Striking a new note in space security debates, the NSSS also appears to flirt with elements of collective security, whereby an attack on one member of an alliance is considered to be an attack on all. The summary states that the United States will “pursue international partnerships that encourage potential adversary restraint” (p. 10).

It does not, however, fully elaborate on the extent of such agreements. In the case of NATO, for instance, notions of collective security and extended deterrence have perpetuated the dependency on nuclear weapons by European countries. If such a concept were to be applied to space, it would not be farfetched to envision a scenario in which the alliances created to deter the use of counterspace systems gradually made those very systems seem indispensable.

The NSSS summary also contains language that could be construed as fostering a discriminatory two-tiered system. For instance, instead of unequivocally condemning the use of anti-satellite weapons in all cases, it denounces only their “irresponsible testing or employment” (p. 2; emphasis added). This is likely a thinly veiled reference to China’s use of such a weapon to bring down one of its own satellites in 2007, creating vast amounts of space debris. (Presumably it does not refer to US use of a similar weapon the year after, which did not create significant debris.) It should be noted that the United States has been reluctant to endorse any initiative that bans the use of anti-satellite weapons.

The NSSS aims for an environment in which “responsible nations have access to space and the benefits of space operations” (p. 4; emphasis added). But who is to determine the criteria under which a nation is deemed responsible? And who is able to deny access to any who behave irresponsibly?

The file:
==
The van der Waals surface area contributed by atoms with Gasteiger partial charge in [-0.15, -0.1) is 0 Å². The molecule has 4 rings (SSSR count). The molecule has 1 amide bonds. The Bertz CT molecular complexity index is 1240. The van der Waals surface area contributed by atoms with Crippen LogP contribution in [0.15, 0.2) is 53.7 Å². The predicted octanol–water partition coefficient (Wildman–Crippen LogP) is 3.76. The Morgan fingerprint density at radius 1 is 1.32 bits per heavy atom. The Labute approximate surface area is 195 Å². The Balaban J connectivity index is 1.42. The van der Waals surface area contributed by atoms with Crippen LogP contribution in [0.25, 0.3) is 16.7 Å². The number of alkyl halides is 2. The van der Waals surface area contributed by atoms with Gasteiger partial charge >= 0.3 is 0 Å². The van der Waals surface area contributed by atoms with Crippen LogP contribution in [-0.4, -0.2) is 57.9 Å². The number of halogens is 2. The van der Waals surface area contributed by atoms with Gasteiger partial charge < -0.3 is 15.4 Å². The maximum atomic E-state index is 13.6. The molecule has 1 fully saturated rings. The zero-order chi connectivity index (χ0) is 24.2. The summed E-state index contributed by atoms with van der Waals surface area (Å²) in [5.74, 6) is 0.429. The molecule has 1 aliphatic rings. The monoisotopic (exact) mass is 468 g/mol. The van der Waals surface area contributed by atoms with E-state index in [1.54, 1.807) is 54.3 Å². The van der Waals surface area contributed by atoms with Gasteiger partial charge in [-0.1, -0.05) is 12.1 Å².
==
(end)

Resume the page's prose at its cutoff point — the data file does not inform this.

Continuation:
A preoccupation with aggression
The new National Security Space Strategy rightly reflects legitimate concerns about the quickly changing space environment. However, the preoccupation with potential aggression and the determination to retain capabilities to respond to perceived threats stands in stark contrast to the feeble US diplomatic efforts to strengthen the precarious normative framework on which space security is grounded.

The influence that the vast US diplomatic apparatus has exerted on other global issues has not been in play at the multilateral forums at which space security is discussed. In fact, none of the proposals currently being considered as a regulatory framework for space activities originated in the United States.

The release of the NSSS may represent renewed US energy for leadership in space security. But will the US pursuit of the laudable aspirations contained in this document replicate terrestrial dynamics of conflict in outer space?


Report of the Commission to Assess United States National Security Space Management and Organization. 2001. January 11. 

US Department of Defense. 2011. National Security Space Strategy Unclassified Summary.

———. 2006. US National Space Policy.